by no means easy, step was accomplished by a small group of scientists
working under the direction of Mr. (now Sir Robert) Watson Watt,
who was at the time Superintendent of the Radio Department of the
National Physical Laboratory, incorporating the Radio Research Station
at Slough where the initial experiments in the radio location of
artificial objects in this country were conducted.
Watson Watt, in association with the late J. F. Herd, had also
devised the original form of visual direction finder, using twin
balanced amplifiers and a cathode-ray indicator.
After some preliminary experiments, members of the staff under
Watson Watt's supervision established a new "ionospheric" exploring
station on the East Coast of England, at which were installed the,
for those days, high-power pulse transmitters made at Slough, together
with suiitable receivers and appropriate aerial systems and goniometers
for determining the direction of arrival of the echo waves, both
in azimuth and elevation, scattered back to the receiver from the
aircraft which was illuminated, as it were, by the flood-lighting
effect of the radiation from the transmitter.
The members of that small band of scientists and techniccal assistants
will well remember the thrill of seeing for the first time a clear
image on the cathode-ray tube due to an aircraft which was so far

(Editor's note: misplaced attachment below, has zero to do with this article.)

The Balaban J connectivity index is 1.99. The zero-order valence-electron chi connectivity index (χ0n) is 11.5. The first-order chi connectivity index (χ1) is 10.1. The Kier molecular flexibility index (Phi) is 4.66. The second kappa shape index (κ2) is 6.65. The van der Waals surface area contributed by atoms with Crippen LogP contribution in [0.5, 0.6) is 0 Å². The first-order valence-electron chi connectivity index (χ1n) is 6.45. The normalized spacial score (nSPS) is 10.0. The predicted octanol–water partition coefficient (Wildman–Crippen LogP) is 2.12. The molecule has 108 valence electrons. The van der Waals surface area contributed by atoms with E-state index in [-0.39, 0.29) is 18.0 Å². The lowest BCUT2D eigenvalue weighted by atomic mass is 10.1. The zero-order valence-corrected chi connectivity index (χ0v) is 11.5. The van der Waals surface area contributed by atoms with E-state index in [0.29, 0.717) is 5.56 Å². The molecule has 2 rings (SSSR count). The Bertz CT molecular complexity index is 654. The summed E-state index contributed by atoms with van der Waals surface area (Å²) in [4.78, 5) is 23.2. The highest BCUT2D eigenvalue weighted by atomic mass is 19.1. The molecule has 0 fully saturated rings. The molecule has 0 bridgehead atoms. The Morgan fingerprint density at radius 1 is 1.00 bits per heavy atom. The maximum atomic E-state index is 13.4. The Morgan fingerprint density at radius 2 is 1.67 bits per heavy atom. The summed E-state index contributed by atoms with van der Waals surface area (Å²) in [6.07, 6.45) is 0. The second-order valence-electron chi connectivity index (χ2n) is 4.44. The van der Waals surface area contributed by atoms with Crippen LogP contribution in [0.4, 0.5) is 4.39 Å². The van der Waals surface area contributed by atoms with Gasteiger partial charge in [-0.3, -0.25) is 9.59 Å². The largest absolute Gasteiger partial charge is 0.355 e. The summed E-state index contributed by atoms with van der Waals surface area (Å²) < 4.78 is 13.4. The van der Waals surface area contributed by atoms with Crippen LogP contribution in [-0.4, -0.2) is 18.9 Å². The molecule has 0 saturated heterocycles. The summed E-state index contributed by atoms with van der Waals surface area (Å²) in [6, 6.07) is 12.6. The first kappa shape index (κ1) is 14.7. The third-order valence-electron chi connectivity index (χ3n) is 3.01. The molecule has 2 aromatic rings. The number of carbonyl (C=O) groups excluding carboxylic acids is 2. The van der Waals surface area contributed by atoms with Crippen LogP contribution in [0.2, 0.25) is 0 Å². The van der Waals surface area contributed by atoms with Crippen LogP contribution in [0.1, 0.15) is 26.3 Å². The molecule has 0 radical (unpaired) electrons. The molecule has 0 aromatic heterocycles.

away as to be invisible to the naked eye; the distance of the pip
along the base line gave the range of the aircraft while its bearing
and elevation were obtainable by turning the knobs of the goniometers.
Much hard work and not a little ingenuity were still required
to convert the technique from an experiment in the hands of scientists
to a working system which could be used and maintained by this miscellaneous
type of personnel which was at that time provided by the Service
departments for this new "side-line" of radio communication or signaling.
It was not long, however, and well before war was declared, before
more than one Service station was in operation, and the plotting
of the tracks of various aircraft, some on their legitimate civil
or military duties, and others whose business was perhaps less innocent,
was a matter of daily routine.
Work in Other Countries
An indication of the trend of thought and activities in other
countries in the years before the outbreak of the present war can
be gained from a perusal of one or two publications which are available.
Reference has already been made to the patent taken out in U.S.A.